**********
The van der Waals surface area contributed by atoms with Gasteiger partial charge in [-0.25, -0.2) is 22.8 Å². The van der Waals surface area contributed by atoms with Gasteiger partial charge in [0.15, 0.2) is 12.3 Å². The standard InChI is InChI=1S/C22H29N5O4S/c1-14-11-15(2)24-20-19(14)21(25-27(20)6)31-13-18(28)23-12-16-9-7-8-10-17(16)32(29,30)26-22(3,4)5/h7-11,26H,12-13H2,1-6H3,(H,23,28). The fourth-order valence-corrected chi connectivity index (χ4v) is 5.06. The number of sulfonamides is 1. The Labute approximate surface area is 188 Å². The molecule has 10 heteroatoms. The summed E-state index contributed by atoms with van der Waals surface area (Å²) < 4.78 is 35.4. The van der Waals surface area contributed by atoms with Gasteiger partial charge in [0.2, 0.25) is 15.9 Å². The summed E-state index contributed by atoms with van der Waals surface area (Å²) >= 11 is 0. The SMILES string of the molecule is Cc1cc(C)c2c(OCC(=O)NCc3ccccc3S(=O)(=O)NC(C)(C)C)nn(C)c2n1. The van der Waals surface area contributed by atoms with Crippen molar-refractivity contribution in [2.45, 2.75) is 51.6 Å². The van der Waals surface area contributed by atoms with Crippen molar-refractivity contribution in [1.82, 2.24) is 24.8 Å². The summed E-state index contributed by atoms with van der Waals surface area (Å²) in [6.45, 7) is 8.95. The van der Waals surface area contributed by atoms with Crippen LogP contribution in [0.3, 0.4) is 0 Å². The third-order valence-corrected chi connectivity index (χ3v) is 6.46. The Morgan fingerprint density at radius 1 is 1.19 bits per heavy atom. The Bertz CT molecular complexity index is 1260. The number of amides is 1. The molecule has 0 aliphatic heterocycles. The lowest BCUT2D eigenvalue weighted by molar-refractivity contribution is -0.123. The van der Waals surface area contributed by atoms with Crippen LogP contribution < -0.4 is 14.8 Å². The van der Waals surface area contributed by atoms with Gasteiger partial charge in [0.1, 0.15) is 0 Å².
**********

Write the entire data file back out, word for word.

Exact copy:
The van der Waals surface area contributed by atoms with Gasteiger partial charge in [-0.25, -0.2) is 22.8 Å². The van der Waals surface area contributed by atoms with Gasteiger partial charge in [0.15, 0.2) is 12.3 Å². The standard InChI is InChI=1S/C22H29N5O4S/c1-14-11-15(2)24-20-19(14)21(25-27(20)6)31-13-18(28)23-12-16-9-7-8-10-17(16)32(29,30)26-22(3,4)5/h7-11,26H,12-13H2,1-6H3,(H,23,28). The fourth-order valence-corrected chi connectivity index (χ4v) is 5.06. The number of sulfonamides is 1. The Labute approximate surface area is 188 Å². The molecule has 10 heteroatoms. The summed E-state index contributed by atoms with van der Waals surface area (Å²) < 4.78 is 35.4. The van der Waals surface area contributed by atoms with Gasteiger partial charge in [0.2, 0.25) is 15.9 Å². The summed E-state index contributed by atoms with van der Waals surface area (Å²) >= 11 is 0. The SMILES string of the molecule is Cc1cc(C)c2c(OCC(=O)NCc3ccccc3S(=O)(=O)NC(C)(C)C)nn(C)c2n1. The van der Waals surface area contributed by atoms with Crippen molar-refractivity contribution in [2.45, 2.75) is 51.6 Å². The van der Waals surface area contributed by atoms with Crippen molar-refractivity contribution in [1.82, 2.24) is 24.8 Å². The summed E-state index contributed by atoms with van der Waals surface area (Å²) in [6.45, 7) is 8.95. The van der Waals surface area contributed by atoms with Crippen LogP contribution in [0.3, 0.4) is 0 Å². The third-order valence-corrected chi connectivity index (χ3v) is 6.46. The Morgan fingerprint density at radius 1 is 1.19 bits per heavy atom. The Bertz CT molecular complexity index is 1260. The number of amides is 1. The molecule has 0 aliphatic heterocycles. The lowest BCUT2D eigenvalue weighted by molar-refractivity contribution is -0.123. The van der Waals surface area contributed by atoms with Crippen LogP contribution < -0.4 is 14.8 Å². The van der Waals surface area contributed by atoms with Gasteiger partial charge in [0.1, 0.15) is 0 Å².